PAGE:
Loren Kean Law

Loren Kean Law

Loren Kean Law

0

0

0

0

0
0

EEOC CLARIFICATION REGARDING TESTING EMPLOYEES FOR COVID-19 Bruce E. Loren, Michael I. Kean, and Brandon J. Camilleri | Oct 20 2020

Effective September 8, 2020, the Equal Employment Opportunity Commission (“EEOC”) released guidance to employers who test their employees for COVID-19. Below is a summary of the EEOC’s recent guidance, relevant CDC guidelines, and practical advice for compliance.

How the EEOC regulates COVID-19 testing.

The EEOC is responsible for enforcing federal disability laws in the U.S., including the American’s Disability Act (“ADA”). Employers with 15 or more employees must follow the ADA rules. The ADA regulates when an employer may make an inquiry into an employee’s sickness or request that an employee take a medical exam. Under the ADA, an employer may request a medical examination or inquire as to a sickness if it is “job-related and consistent with business necessity.”

EEOC recent guidance.

Prior to the recent guidance, the EEOC stated that employers could take temperature checks of employees but did not clarify as to when employers could test employees for COVID-19. Under the business necessity standard, an employer must have a reasonable belief, based on objective evidence, that an employee will pose a direct threat to customers or other employees before asking an employee to submit to a medical exam such as a COVID-19 test.

In its recent guidance, the EEOC clarified that “the ADA does not interfere with employers following recommendations by the CDC or other public health authorities regarding whether, when, and for whom testing or other screening is appropriate. Testing administered by employers consistent with current CDC guidance will meet the ADA’s ‘business necessity’ standard.” Given this guidance, employers may test employees for COVID-19 without running afoul of the ADA if they follow current CDC guidance. The EEOC also clarified that employers can test employees before allowing them to return to the workplace and periodically to determine if their presence is a threat to others.

CDC guidelines to follow when testing.

The CDC recommends using a viral test to diagnose COVID-19 and does not recommend using only an antibody test. Recently, the CDC updated its guidance to provide that asymptomatic employees, especially those in close contact with someone with COVID-19, should be tested. If an employee has been in close contact with someone with COVID-19 for 15 minutes or more, the CDC states that the employee needs to be tested. The CDC also recommends testing any employees: (a) exhibiting symptoms of COVID-19; (b) whose job functions requires them to be in close contact with customers or other employees; or (c) ending home isolation after suspected COVID-19.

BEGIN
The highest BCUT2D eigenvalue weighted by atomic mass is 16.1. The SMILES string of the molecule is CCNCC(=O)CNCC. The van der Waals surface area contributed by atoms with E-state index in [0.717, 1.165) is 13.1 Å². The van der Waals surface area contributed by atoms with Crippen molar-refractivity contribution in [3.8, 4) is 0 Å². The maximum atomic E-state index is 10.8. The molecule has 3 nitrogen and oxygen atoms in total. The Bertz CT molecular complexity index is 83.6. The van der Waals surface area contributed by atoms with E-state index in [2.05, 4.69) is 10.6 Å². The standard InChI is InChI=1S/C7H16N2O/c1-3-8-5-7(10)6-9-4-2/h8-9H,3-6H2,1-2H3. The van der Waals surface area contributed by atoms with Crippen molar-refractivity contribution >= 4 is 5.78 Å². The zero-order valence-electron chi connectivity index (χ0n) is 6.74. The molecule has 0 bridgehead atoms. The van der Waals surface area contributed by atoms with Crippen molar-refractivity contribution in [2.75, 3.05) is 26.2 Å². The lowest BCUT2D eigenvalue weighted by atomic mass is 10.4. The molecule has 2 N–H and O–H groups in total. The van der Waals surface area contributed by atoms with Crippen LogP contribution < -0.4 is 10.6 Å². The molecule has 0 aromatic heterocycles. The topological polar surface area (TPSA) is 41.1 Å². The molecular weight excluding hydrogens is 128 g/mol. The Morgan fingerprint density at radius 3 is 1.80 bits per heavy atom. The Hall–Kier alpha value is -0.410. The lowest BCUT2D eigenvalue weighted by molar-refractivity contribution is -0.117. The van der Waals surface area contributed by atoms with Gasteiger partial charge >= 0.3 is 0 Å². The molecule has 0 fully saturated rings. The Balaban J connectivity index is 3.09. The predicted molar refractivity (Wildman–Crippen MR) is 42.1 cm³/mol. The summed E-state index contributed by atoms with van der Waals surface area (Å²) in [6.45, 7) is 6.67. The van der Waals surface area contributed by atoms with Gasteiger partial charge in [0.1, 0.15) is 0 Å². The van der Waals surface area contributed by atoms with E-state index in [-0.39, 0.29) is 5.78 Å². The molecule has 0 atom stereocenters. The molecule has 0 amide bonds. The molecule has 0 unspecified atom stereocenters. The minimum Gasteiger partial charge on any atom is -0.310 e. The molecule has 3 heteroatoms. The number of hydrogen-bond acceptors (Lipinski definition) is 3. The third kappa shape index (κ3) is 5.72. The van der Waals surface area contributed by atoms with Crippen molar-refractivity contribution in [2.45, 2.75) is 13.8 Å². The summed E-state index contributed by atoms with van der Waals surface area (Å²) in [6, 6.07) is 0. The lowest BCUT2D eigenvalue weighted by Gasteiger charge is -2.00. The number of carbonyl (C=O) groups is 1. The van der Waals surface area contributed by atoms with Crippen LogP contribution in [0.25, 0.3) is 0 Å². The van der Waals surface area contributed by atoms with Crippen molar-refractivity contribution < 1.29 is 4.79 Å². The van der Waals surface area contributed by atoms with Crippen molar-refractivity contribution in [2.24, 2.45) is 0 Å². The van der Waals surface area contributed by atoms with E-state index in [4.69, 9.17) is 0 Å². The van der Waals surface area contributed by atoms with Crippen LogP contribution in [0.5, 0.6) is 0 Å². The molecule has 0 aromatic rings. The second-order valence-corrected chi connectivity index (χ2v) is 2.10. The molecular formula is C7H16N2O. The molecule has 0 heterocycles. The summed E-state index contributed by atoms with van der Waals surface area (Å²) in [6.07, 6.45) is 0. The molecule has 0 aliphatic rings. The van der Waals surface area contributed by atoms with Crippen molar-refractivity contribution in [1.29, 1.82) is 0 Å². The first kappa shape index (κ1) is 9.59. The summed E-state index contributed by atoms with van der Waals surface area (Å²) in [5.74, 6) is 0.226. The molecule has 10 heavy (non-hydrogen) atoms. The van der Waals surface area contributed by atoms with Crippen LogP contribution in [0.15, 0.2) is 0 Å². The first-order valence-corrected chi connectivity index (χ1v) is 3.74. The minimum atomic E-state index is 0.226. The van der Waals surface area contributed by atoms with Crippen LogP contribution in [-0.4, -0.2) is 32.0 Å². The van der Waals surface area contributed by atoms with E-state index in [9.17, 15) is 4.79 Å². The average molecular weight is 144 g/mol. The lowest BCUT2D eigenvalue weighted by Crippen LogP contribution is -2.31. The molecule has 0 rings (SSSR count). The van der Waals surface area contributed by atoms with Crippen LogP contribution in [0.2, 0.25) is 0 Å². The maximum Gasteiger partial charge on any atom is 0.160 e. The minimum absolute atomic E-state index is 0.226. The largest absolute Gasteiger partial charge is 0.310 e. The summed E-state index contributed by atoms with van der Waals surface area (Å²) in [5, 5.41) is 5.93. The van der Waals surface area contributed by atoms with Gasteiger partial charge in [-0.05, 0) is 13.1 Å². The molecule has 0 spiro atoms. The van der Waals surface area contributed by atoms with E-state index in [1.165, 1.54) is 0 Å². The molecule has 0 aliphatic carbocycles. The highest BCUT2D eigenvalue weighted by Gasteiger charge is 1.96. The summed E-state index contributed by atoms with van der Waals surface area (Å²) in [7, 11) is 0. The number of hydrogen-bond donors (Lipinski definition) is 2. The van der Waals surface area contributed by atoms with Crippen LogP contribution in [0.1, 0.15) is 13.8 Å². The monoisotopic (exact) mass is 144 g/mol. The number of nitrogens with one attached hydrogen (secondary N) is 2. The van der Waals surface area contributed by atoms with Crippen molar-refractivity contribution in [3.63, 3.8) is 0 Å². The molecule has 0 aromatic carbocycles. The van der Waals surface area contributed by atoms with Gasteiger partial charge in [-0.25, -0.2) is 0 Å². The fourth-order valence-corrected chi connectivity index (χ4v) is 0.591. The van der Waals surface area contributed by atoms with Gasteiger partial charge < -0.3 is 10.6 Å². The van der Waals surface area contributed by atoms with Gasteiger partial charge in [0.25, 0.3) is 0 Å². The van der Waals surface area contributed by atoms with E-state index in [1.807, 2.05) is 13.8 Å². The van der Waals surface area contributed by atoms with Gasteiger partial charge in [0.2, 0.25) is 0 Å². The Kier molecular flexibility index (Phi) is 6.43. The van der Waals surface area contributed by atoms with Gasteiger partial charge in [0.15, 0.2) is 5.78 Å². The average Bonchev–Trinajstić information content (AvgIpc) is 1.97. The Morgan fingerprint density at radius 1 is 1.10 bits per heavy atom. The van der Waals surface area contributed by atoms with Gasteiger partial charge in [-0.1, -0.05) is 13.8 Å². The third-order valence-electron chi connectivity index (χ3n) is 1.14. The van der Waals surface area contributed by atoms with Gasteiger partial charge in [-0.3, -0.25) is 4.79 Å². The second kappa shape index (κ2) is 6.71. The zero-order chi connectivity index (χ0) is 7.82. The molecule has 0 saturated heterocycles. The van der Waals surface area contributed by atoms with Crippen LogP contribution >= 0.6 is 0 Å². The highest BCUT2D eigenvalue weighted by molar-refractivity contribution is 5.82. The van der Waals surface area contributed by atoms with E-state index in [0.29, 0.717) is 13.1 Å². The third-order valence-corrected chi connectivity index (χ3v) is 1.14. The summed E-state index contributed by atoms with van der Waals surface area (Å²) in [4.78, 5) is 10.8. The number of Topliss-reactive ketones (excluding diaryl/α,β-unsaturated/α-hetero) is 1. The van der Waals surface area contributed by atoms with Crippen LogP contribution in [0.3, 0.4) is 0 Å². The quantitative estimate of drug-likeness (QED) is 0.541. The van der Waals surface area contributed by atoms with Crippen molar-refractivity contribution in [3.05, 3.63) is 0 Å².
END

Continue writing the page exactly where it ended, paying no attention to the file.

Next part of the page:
Practical advice for compliance.

If an employee has been in close contact with someone infected with COVID-19 or exhibits any COVID-19 symptoms, require that the employee take a viral test before returning to work. Refer the employee to an independent lab that does expedited testing or an urgent care or their doctor (which is generally slower but more cost effective). Employees whose job functions requires them to be in close contact with customers or other employees can be periodically tested.

Have one designated employee, preferably someone with a medical background, record COVID-19 illnesses in a log. The log must be kept confidential and separate from the employee’s personnel file. Keep track of employees that have been in contact with COVID-19 infected persons and require that those employees take viral tests. Sanitize the work areas of any employees who test positive for COVID-19.

If you need any assistance or guidance on any of these matters, we are here to help.

Bruce E. Loren, Michael I. Kean, and Brandon J. Camilleri of the Loren & Kean Law Firm are based in Palm Beach Gardens and Fort Lauderdale. Loren & Kean Law is a boutique law firm concentrating in construction law, complex commercial litigation, and employment law. Mr. Loren has been certified in construction law by the Florida Bar since 2004, exemplifying the Bar’s recognition of his expertise. Mr. Loren, Mr. Kean, and Mr. Camilleri can be reached at: bloren@lorenkeanlaw.com , mkean@lorenkeanlaw.com , and bcamilleri@lorenkeanlaw.com or 561-615-5701.